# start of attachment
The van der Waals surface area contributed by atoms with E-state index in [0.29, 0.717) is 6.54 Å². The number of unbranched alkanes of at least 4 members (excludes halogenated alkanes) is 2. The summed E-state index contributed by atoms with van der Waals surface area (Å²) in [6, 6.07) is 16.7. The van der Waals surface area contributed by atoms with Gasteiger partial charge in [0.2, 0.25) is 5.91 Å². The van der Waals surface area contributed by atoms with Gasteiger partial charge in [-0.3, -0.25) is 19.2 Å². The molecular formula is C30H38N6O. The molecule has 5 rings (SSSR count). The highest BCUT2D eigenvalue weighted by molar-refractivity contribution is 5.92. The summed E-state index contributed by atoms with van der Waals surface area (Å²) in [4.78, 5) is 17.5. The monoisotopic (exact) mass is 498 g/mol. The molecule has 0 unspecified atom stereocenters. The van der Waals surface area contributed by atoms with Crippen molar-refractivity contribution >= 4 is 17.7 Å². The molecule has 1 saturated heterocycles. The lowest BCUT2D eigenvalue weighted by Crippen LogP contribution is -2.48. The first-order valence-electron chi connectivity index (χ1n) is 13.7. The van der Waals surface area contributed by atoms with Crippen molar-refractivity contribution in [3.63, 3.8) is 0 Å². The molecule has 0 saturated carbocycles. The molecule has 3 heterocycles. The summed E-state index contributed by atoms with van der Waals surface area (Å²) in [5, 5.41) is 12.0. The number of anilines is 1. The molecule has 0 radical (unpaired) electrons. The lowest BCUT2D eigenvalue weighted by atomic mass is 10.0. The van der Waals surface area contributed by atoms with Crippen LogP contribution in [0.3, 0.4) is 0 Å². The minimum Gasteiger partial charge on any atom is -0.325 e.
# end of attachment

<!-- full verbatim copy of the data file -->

The van der Waals surface area contributed by atoms with E-state index in [0.29, 0.717) is 6.54 Å². The number of unbranched alkanes of at least 4 members (excludes halogenated alkanes) is 2. The summed E-state index contributed by atoms with van der Waals surface area (Å²) in [6, 6.07) is 16.7. The van der Waals surface area contributed by atoms with Gasteiger partial charge in [0.2, 0.25) is 5.91 Å². The van der Waals surface area contributed by atoms with Gasteiger partial charge in [-0.3, -0.25) is 19.2 Å². The molecular formula is C30H38N6O. The molecule has 5 rings (SSSR count). The highest BCUT2D eigenvalue weighted by molar-refractivity contribution is 5.92. The summed E-state index contributed by atoms with van der Waals surface area (Å²) in [4.78, 5) is 17.5. The monoisotopic (exact) mass is 498 g/mol. The molecule has 0 unspecified atom stereocenters. The van der Waals surface area contributed by atoms with Crippen molar-refractivity contribution >= 4 is 17.7 Å². The molecule has 1 saturated heterocycles. The lowest BCUT2D eigenvalue weighted by Crippen LogP contribution is -2.48. The first-order valence-electron chi connectivity index (χ1n) is 13.7. The van der Waals surface area contributed by atoms with Crippen molar-refractivity contribution in [3.63, 3.8) is 0 Å². The molecule has 0 saturated carbocycles. The molecule has 3 heterocycles. The summed E-state index contributed by atoms with van der Waals surface area (Å²) in [5, 5.41) is 12.0. The number of anilines is 1. The molecule has 0 radical (unpaired) electrons. The lowest BCUT2D eigenvalue weighted by atomic mass is 10.0. The van der Waals surface area contributed by atoms with Crippen LogP contribution in [0.3, 0.4) is 0 Å². The minimum Gasteiger partial charge on any atom is -0.325 e.